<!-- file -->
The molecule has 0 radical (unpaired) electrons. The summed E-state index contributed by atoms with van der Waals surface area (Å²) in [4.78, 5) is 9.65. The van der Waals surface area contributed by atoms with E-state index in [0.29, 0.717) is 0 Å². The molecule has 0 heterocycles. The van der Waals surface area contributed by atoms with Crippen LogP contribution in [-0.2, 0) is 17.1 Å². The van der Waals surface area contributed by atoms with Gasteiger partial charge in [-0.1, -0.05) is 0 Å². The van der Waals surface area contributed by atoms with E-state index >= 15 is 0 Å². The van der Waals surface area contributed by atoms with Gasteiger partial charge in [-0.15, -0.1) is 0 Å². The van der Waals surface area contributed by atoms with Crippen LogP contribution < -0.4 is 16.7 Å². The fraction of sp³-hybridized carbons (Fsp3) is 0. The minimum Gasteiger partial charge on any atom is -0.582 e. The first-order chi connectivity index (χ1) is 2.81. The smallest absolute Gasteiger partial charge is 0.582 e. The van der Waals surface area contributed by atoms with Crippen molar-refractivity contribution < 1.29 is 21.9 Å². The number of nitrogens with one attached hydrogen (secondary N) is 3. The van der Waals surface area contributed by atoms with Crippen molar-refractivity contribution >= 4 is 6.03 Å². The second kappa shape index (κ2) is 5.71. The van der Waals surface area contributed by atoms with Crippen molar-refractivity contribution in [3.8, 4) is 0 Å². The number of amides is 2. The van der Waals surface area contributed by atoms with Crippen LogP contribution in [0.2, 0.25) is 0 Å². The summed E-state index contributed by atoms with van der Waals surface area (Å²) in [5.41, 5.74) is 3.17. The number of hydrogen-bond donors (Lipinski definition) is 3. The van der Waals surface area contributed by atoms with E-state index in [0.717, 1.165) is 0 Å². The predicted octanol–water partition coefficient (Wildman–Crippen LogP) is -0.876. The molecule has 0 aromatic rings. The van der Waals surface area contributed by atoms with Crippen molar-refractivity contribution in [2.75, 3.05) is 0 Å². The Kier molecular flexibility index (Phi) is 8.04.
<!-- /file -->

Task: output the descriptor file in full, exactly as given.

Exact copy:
The molecule has 0 radical (unpaired) electrons. The summed E-state index contributed by atoms with van der Waals surface area (Å²) in [4.78, 5) is 9.65. The van der Waals surface area contributed by atoms with E-state index in [0.29, 0.717) is 0 Å². The molecule has 0 heterocycles. The van der Waals surface area contributed by atoms with Crippen LogP contribution in [-0.2, 0) is 17.1 Å². The van der Waals surface area contributed by atoms with Gasteiger partial charge in [-0.1, -0.05) is 0 Å². The van der Waals surface area contributed by atoms with E-state index >= 15 is 0 Å². The van der Waals surface area contributed by atoms with Gasteiger partial charge in [-0.15, -0.1) is 0 Å². The van der Waals surface area contributed by atoms with Crippen LogP contribution < -0.4 is 16.7 Å². The fraction of sp³-hybridized carbons (Fsp3) is 0. The minimum Gasteiger partial charge on any atom is -0.582 e. The first-order chi connectivity index (χ1) is 2.81. The smallest absolute Gasteiger partial charge is 0.582 e. The van der Waals surface area contributed by atoms with Crippen molar-refractivity contribution < 1.29 is 21.9 Å². The number of nitrogens with one attached hydrogen (secondary N) is 3. The van der Waals surface area contributed by atoms with Crippen molar-refractivity contribution >= 4 is 6.03 Å². The second kappa shape index (κ2) is 5.71. The van der Waals surface area contributed by atoms with Crippen molar-refractivity contribution in [3.8, 4) is 0 Å². The number of amides is 2. The van der Waals surface area contributed by atoms with Crippen LogP contribution in [0.2, 0.25) is 0 Å². The summed E-state index contributed by atoms with van der Waals surface area (Å²) in [5.41, 5.74) is 3.17. The number of hydrogen-bond donors (Lipinski definition) is 3. The van der Waals surface area contributed by atoms with E-state index in [0.717, 1.165) is 0 Å². The predicted octanol–water partition coefficient (Wildman–Crippen LogP) is -0.876. The molecule has 0 aromatic rings. The van der Waals surface area contributed by atoms with Crippen molar-refractivity contribution in [2.75, 3.05) is 0 Å². The Kier molecular flexibility index (Phi) is 8.04.